"We value diverse skill sets and truly believe all creatives should be a patchwork of skills and interests, but I think the real trick is how you frame yourself to future employers. Set yourself up for success by choosing an emphasis in one area, and any additional skills or passions you may have should be presented as supplemental capabilities. Then, you are the Art Director who can also code or the Writer who can also design. If you employ this strategy, the odds of getting your first dream role will greatly increase. I promise."
Talent Acquisition Manager
FCB New York
I’ve given some considerable thought and I’ve come up with five don’ts for those looking to apply for an internship or a job, based on my own professional experience.
- Don’t lie. Don’t lie.Don’t lie.
- Don’t share any of your pornography writing/ideating, no matter how creative it might be. Trust me, it might concern a future client.
- Don’t present or send out anything without first thoroughly checking for typos — you might be surprised how many appear.
- Don’t give a false impression that you did all of the work yourself. When you give proper credit to your co-creatives, it underscores how secure you are.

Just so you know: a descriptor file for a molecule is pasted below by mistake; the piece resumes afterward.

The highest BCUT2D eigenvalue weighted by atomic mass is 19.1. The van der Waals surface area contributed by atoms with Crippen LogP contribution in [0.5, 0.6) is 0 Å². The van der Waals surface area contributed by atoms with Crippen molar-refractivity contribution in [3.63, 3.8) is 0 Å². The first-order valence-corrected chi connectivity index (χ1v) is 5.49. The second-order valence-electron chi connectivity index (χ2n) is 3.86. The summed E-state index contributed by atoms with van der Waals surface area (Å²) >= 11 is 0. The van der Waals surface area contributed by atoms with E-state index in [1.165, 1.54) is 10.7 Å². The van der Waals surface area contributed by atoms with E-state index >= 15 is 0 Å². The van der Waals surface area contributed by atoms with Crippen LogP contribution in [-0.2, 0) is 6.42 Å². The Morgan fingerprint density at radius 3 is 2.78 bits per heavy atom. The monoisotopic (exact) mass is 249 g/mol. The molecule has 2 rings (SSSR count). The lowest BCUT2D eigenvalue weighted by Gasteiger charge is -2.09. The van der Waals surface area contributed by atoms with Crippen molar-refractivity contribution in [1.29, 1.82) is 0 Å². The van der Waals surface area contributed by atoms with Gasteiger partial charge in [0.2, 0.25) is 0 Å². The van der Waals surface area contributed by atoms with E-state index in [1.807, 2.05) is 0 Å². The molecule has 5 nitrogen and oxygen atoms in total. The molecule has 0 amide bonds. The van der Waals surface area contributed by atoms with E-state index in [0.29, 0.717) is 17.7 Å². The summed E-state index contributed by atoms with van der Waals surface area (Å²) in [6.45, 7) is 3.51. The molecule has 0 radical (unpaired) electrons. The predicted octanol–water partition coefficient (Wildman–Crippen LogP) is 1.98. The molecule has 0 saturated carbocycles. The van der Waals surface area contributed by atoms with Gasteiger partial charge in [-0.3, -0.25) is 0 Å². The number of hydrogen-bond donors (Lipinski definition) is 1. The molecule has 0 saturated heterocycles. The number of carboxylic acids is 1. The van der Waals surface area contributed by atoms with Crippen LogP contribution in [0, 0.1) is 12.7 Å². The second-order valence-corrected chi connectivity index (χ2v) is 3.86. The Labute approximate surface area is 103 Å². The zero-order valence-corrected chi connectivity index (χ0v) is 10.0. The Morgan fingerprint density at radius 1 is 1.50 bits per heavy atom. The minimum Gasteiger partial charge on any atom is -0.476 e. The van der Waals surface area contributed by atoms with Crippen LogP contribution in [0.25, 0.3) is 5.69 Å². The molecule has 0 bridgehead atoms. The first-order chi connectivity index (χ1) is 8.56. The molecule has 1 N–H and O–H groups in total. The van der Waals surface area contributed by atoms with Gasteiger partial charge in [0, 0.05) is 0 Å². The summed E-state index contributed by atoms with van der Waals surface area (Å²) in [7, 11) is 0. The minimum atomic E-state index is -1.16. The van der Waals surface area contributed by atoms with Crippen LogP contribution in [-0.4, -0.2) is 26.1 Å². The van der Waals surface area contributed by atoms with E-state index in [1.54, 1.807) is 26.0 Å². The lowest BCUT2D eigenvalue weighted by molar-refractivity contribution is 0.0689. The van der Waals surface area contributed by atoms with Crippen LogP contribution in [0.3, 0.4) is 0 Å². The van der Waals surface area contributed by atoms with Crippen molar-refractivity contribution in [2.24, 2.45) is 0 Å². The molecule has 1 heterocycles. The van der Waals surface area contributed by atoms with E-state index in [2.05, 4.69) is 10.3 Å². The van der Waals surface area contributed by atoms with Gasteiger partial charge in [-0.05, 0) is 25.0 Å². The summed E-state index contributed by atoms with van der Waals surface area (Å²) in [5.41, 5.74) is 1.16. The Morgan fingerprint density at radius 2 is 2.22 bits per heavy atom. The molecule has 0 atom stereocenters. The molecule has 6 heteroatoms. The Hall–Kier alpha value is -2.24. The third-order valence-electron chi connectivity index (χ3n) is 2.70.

- Don’t just present your best creative when trying to get hired. I want to see is a glimpse into something about you that stands out about your individuality. I will always remember a writer who wrote on their resume under Languages: fluent in sarcasm — they were hired. Another actually used snail mail and created individual paper fortune tellers — we hired her.
"Oh wow, there’s a number of things interns can do to annoy a creative director. Acting like a hotshot always seems to piss off most people, so please be humble. Misrepresenting or exaggerating your involvement on previous work in your portfolio can also raise a few eyebrows. But perhaps the most irritating thing in an interview setting is chatting with interns who haven’t done their research. Read up on the agency, the team, know the work and know the clients. We’ve had interns come in, telling us how excited they are to work on our biggest industry competitor — Cadillac!! That’s a one way trip to the elevator I’m afraid."
The One Club's Intern & Creative Networking Event summer schedule is as follows: